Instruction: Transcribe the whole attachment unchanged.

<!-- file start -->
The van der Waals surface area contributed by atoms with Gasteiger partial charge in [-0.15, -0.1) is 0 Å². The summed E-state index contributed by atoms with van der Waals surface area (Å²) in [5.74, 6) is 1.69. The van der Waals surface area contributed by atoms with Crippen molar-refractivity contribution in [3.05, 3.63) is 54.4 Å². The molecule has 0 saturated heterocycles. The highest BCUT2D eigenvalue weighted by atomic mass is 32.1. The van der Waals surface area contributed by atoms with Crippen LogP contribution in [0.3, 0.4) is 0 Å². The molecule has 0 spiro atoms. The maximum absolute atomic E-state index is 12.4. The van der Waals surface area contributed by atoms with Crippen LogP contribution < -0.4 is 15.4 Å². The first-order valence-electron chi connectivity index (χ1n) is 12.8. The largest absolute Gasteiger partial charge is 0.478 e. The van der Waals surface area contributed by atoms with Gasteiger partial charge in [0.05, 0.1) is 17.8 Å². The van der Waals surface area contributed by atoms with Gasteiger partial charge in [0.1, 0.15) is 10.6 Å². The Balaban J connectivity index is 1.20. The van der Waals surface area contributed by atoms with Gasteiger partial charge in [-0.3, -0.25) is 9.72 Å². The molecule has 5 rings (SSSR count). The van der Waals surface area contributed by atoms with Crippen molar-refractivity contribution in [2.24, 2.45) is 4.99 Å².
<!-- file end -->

The van der Waals surface area contributed by atoms with Gasteiger partial charge in [-0.15, -0.1) is 0 Å². The summed E-state index contributed by atoms with van der Waals surface area (Å²) in [5.74, 6) is 1.69. The van der Waals surface area contributed by atoms with Crippen molar-refractivity contribution in [3.05, 3.63) is 54.4 Å². The molecule has 0 saturated heterocycles. The highest BCUT2D eigenvalue weighted by atomic mass is 32.1. The van der Waals surface area contributed by atoms with Crippen LogP contribution in [0.3, 0.4) is 0 Å². The molecule has 0 spiro atoms. The maximum absolute atomic E-state index is 12.4. The van der Waals surface area contributed by atoms with Crippen LogP contribution < -0.4 is 15.4 Å². The first-order valence-electron chi connectivity index (χ1n) is 12.8. The largest absolute Gasteiger partial charge is 0.478 e. The van der Waals surface area contributed by atoms with Gasteiger partial charge in [0.05, 0.1) is 17.8 Å². The van der Waals surface area contributed by atoms with Gasteiger partial charge in [0.1, 0.15) is 10.6 Å². The Balaban J connectivity index is 1.20. The van der Waals surface area contributed by atoms with Gasteiger partial charge in [-0.3, -0.25) is 9.72 Å². The molecule has 5 rings (SSSR count). The van der Waals surface area contributed by atoms with Crippen molar-refractivity contribution in [2.24, 2.45) is 4.99 Å².